23-199A Figure 1

Jennifer Clark
June 26, 2023
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Fossil human bones showing cut marks
Jennifer Clark

View of the hominin tibia and magnified area that shows cut marks. Scale = 4 cm. Photo by Jennifer Clark

In a new study published today, June 26, in Scientific Reports, Smithsonian’s National Museum of Natural History paleoanthropologist Briana Pobiner and her co-authors describe nine cut marks on a 1.45 million-year-old left shin bone from a relative of Homo sapiens found in northern Kenya. Analysis of 3D models of the fossil’s surface revealed that the cut marks were dead ringers for the damage inflicted by stone tools. This is the oldest instance of this behavior known with a high degree of confidence and specificity.

Pobiner first encountered the fossilized tibia, or shin bone, in the collections of the National Museums of Kenya’s Nairobi National Museum while looking for clues about which prehistoric predators might have been hunting and eating humans’ ancient relatives. With a handheld magnifying lens, Pobiner pored over the tibia looking for bite marks from extinct beasts when she instead noticed what immediately looked to her like evidence of butchery.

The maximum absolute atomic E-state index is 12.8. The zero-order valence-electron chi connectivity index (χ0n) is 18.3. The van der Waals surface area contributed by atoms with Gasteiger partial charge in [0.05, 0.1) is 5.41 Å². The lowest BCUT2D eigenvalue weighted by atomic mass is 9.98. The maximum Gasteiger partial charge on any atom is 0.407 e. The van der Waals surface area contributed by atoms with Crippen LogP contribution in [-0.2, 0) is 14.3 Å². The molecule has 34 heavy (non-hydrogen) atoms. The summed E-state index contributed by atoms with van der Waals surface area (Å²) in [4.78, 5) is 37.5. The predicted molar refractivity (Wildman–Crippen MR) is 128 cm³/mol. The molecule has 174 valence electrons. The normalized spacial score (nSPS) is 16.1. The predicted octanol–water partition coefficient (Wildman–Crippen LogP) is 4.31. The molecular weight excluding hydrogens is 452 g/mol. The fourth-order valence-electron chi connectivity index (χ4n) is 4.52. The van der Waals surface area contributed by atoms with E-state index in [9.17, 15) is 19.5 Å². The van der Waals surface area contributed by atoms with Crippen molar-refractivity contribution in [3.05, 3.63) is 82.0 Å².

“You can make some pretty amazing discoveries by going back into museum collections and taking a second look at fossils,” Pobiner said. “Not everyone sees everything the first time around. It takes a community of scientists coming in with different questions and techniques to keep expanding our knowledge of the world.”

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